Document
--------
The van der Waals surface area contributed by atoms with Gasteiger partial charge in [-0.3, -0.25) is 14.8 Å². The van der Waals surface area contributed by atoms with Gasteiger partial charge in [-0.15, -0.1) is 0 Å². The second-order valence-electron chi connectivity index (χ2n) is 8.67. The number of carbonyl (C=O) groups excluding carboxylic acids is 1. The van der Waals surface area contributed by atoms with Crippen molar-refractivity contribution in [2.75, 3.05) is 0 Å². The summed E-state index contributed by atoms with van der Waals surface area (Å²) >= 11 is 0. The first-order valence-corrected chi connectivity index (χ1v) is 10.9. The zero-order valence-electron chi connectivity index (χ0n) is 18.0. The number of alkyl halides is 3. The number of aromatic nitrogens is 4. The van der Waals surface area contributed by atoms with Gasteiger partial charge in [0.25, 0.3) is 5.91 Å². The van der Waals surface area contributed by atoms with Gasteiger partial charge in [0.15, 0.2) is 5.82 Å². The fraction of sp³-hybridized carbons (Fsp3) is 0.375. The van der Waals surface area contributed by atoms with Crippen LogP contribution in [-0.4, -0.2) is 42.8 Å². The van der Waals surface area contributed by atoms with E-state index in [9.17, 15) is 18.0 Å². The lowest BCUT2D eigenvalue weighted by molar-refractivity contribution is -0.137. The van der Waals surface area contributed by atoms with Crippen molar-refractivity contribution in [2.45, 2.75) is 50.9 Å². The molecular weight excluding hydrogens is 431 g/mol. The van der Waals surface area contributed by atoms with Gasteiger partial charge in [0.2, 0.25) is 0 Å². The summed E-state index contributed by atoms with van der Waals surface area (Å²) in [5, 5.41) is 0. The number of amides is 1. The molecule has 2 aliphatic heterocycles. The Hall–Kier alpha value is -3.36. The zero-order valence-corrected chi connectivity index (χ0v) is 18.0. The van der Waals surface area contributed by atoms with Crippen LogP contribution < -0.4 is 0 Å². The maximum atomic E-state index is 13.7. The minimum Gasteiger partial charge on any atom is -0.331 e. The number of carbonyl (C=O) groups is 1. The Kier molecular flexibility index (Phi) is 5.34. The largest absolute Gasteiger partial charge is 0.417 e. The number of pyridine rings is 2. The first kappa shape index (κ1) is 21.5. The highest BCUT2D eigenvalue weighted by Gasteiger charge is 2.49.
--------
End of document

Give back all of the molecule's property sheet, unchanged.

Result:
The van der Waals surface area contributed by atoms with Gasteiger partial charge in [-0.3, -0.25) is 14.8 Å². The van der Waals surface area contributed by atoms with Gasteiger partial charge in [-0.15, -0.1) is 0 Å². The second-order valence-electron chi connectivity index (χ2n) is 8.67. The number of carbonyl (C=O) groups excluding carboxylic acids is 1. The van der Waals surface area contributed by atoms with Crippen molar-refractivity contribution in [2.75, 3.05) is 0 Å². The summed E-state index contributed by atoms with van der Waals surface area (Å²) >= 11 is 0. The first-order valence-corrected chi connectivity index (χ1v) is 10.9. The zero-order valence-electron chi connectivity index (χ0n) is 18.0. The number of alkyl halides is 3. The number of aromatic nitrogens is 4. The van der Waals surface area contributed by atoms with Gasteiger partial charge in [0.25, 0.3) is 5.91 Å². The van der Waals surface area contributed by atoms with Gasteiger partial charge in [0.15, 0.2) is 5.82 Å². The fraction of sp³-hybridized carbons (Fsp3) is 0.375. The van der Waals surface area contributed by atoms with Crippen LogP contribution in [-0.4, -0.2) is 42.8 Å². The van der Waals surface area contributed by atoms with E-state index in [9.17, 15) is 18.0 Å². The lowest BCUT2D eigenvalue weighted by molar-refractivity contribution is -0.137. The van der Waals surface area contributed by atoms with Crippen molar-refractivity contribution in [2.45, 2.75) is 50.9 Å². The molecular weight excluding hydrogens is 431 g/mol. The van der Waals surface area contributed by atoms with Gasteiger partial charge in [0.2, 0.25) is 0 Å². The summed E-state index contributed by atoms with van der Waals surface area (Å²) in [5, 5.41) is 0. The number of amides is 1. The molecule has 2 aliphatic heterocycles. The Hall–Kier alpha value is -3.36. The zero-order valence-corrected chi connectivity index (χ0v) is 18.0. The van der Waals surface area contributed by atoms with Crippen LogP contribution < -0.4 is 0 Å². The maximum atomic E-state index is 13.7. The minimum Gasteiger partial charge on any atom is -0.331 e. The number of carbonyl (C=O) groups is 1. The Kier molecular flexibility index (Phi) is 5.34. The largest absolute Gasteiger partial charge is 0.417 e. The number of pyridine rings is 2. The first kappa shape index (κ1) is 21.5. The highest BCUT2D eigenvalue weighted by Gasteiger charge is 2.49.